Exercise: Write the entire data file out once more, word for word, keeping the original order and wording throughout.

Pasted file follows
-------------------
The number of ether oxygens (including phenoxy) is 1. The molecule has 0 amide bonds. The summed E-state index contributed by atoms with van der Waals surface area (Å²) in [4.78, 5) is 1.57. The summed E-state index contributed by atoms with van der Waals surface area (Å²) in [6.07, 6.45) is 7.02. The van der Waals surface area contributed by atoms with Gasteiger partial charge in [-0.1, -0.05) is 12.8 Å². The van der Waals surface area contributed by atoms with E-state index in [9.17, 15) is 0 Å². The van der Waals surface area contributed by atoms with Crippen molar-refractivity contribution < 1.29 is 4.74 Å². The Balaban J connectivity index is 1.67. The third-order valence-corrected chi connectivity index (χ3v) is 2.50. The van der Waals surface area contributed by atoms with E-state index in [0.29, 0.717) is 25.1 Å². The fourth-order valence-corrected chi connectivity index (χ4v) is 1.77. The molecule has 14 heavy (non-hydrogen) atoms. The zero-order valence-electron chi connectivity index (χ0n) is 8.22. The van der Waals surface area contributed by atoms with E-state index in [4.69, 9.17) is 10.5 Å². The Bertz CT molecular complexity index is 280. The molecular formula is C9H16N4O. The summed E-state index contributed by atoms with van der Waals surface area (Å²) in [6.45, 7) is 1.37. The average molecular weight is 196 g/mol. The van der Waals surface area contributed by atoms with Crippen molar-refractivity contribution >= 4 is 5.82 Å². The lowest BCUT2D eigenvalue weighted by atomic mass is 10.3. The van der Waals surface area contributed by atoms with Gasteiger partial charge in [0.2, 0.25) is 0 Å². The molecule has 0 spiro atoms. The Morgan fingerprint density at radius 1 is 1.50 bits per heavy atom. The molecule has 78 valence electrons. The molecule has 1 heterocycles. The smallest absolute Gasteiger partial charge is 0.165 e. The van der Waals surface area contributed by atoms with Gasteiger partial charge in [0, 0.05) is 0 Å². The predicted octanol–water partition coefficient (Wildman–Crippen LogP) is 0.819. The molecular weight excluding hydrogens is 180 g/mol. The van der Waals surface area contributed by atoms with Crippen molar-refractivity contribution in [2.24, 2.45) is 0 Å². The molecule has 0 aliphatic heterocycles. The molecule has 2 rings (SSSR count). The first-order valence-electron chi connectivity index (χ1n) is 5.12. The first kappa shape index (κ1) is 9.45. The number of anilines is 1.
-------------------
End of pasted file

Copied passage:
The number of ether oxygens (including phenoxy) is 1. The molecule has 0 amide bonds. The summed E-state index contributed by atoms with van der Waals surface area (Å²) in [4.78, 5) is 1.57. The summed E-state index contributed by atoms with van der Waals surface area (Å²) in [6.07, 6.45) is 7.02. The van der Waals surface area contributed by atoms with Gasteiger partial charge in [-0.1, -0.05) is 12.8 Å². The van der Waals surface area contributed by atoms with E-state index in [9.17, 15) is 0 Å². The van der Waals surface area contributed by atoms with Crippen molar-refractivity contribution < 1.29 is 4.74 Å². The Balaban J connectivity index is 1.67. The third-order valence-corrected chi connectivity index (χ3v) is 2.50. The van der Waals surface area contributed by atoms with E-state index in [0.29, 0.717) is 25.1 Å². The fourth-order valence-corrected chi connectivity index (χ4v) is 1.77. The molecule has 14 heavy (non-hydrogen) atoms. The zero-order valence-electron chi connectivity index (χ0n) is 8.22. The van der Waals surface area contributed by atoms with E-state index in [4.69, 9.17) is 10.5 Å². The Bertz CT molecular complexity index is 280. The molecular formula is C9H16N4O. The summed E-state index contributed by atoms with van der Waals surface area (Å²) in [6.45, 7) is 1.37. The average molecular weight is 196 g/mol. The van der Waals surface area contributed by atoms with Crippen molar-refractivity contribution >= 4 is 5.82 Å². The lowest BCUT2D eigenvalue weighted by atomic mass is 10.3. The van der Waals surface area contributed by atoms with Gasteiger partial charge in [0.2, 0.25) is 0 Å². The molecule has 0 spiro atoms. The Morgan fingerprint density at radius 1 is 1.50 bits per heavy atom. The molecule has 78 valence electrons. The molecule has 1 heterocycles. The smallest absolute Gasteiger partial charge is 0.165 e. The van der Waals surface area contributed by atoms with Gasteiger partial charge in [0, 0.05) is 0 Å². The predicted octanol–water partition coefficient (Wildman–Crippen LogP) is 0.819. The molecular weight excluding hydrogens is 180 g/mol. The van der Waals surface area contributed by atoms with Crippen molar-refractivity contribution in [2.24, 2.45) is 0 Å². The molecule has 0 aliphatic heterocycles. The molecule has 2 rings (SSSR count). The first-order valence-electron chi connectivity index (χ1n) is 5.12. The first kappa shape index (κ1) is 9.45. The number of anilines is 1.